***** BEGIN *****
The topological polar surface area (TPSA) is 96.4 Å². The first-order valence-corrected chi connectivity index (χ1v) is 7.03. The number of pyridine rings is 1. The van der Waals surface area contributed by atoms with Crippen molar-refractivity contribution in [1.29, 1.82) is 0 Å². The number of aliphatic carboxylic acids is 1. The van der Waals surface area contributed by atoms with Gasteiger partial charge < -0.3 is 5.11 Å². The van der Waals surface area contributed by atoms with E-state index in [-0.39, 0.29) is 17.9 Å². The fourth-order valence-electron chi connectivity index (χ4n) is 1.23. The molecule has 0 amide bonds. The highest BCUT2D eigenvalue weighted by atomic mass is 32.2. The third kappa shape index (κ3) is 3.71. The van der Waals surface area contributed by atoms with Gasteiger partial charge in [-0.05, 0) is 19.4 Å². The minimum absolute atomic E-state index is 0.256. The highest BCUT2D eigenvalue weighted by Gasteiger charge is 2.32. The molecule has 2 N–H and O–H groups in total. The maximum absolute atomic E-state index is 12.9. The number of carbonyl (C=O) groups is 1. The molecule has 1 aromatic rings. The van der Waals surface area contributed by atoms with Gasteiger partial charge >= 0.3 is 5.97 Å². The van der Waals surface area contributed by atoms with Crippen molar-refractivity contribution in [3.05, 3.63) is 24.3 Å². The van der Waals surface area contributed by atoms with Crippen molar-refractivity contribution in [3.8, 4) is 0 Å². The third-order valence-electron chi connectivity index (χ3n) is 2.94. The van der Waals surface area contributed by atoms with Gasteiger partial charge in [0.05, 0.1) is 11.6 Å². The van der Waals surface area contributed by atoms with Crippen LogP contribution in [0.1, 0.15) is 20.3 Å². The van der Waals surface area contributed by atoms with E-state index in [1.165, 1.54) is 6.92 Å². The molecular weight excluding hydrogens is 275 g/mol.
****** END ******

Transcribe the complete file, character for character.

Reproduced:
The topological polar surface area (TPSA) is 96.4 Å². The first-order valence-corrected chi connectivity index (χ1v) is 7.03. The number of pyridine rings is 1. The van der Waals surface area contributed by atoms with Crippen molar-refractivity contribution in [1.29, 1.82) is 0 Å². The number of aliphatic carboxylic acids is 1. The van der Waals surface area contributed by atoms with Gasteiger partial charge < -0.3 is 5.11 Å². The van der Waals surface area contributed by atoms with E-state index in [-0.39, 0.29) is 17.9 Å². The fourth-order valence-electron chi connectivity index (χ4n) is 1.23. The molecule has 0 amide bonds. The highest BCUT2D eigenvalue weighted by atomic mass is 32.2. The third kappa shape index (κ3) is 3.71. The van der Waals surface area contributed by atoms with Gasteiger partial charge in [-0.05, 0) is 19.4 Å². The minimum absolute atomic E-state index is 0.256. The highest BCUT2D eigenvalue weighted by Gasteiger charge is 2.32. The molecule has 2 N–H and O–H groups in total. The maximum absolute atomic E-state index is 12.9. The number of carbonyl (C=O) groups is 1. The molecule has 1 aromatic rings. The van der Waals surface area contributed by atoms with Gasteiger partial charge >= 0.3 is 5.97 Å². The van der Waals surface area contributed by atoms with Crippen molar-refractivity contribution in [3.05, 3.63) is 24.3 Å². The van der Waals surface area contributed by atoms with Crippen molar-refractivity contribution in [3.8, 4) is 0 Å². The third-order valence-electron chi connectivity index (χ3n) is 2.94. The van der Waals surface area contributed by atoms with Gasteiger partial charge in [0.05, 0.1) is 11.6 Å². The van der Waals surface area contributed by atoms with Crippen LogP contribution in [0.1, 0.15) is 20.3 Å². The van der Waals surface area contributed by atoms with E-state index in [1.165, 1.54) is 6.92 Å². The molecular weight excluding hydrogens is 275 g/mol.